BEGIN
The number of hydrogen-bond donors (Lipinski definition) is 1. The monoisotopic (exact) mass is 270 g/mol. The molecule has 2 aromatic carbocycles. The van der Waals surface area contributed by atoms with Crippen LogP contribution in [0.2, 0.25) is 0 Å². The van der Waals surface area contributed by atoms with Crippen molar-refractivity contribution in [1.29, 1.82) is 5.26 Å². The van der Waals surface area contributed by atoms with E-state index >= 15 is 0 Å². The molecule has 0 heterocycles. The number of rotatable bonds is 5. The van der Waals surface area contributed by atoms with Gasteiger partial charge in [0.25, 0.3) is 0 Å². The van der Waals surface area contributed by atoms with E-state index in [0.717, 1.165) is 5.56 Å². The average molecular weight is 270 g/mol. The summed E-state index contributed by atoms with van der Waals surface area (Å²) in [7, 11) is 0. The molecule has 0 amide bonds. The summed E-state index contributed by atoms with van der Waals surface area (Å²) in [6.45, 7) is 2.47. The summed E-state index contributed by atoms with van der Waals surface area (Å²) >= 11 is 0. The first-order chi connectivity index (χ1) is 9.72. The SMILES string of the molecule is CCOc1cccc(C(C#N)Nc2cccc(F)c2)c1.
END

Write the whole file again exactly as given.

The number of hydrogen-bond donors (Lipinski definition) is 1. The monoisotopic (exact) mass is 270 g/mol. The molecule has 2 aromatic carbocycles. The van der Waals surface area contributed by atoms with Crippen LogP contribution in [0.2, 0.25) is 0 Å². The van der Waals surface area contributed by atoms with Crippen molar-refractivity contribution in [1.29, 1.82) is 5.26 Å². The van der Waals surface area contributed by atoms with E-state index >= 15 is 0 Å². The molecule has 0 heterocycles. The number of rotatable bonds is 5. The van der Waals surface area contributed by atoms with Gasteiger partial charge in [0.25, 0.3) is 0 Å². The van der Waals surface area contributed by atoms with E-state index in [0.717, 1.165) is 5.56 Å². The average molecular weight is 270 g/mol. The summed E-state index contributed by atoms with van der Waals surface area (Å²) in [7, 11) is 0. The molecule has 0 amide bonds. The summed E-state index contributed by atoms with van der Waals surface area (Å²) in [6.45, 7) is 2.47. The summed E-state index contributed by atoms with van der Waals surface area (Å²) >= 11 is 0. The first-order chi connectivity index (χ1) is 9.72. The SMILES string of the molecule is CCOc1cccc(C(C#N)Nc2cccc(F)c2)c1.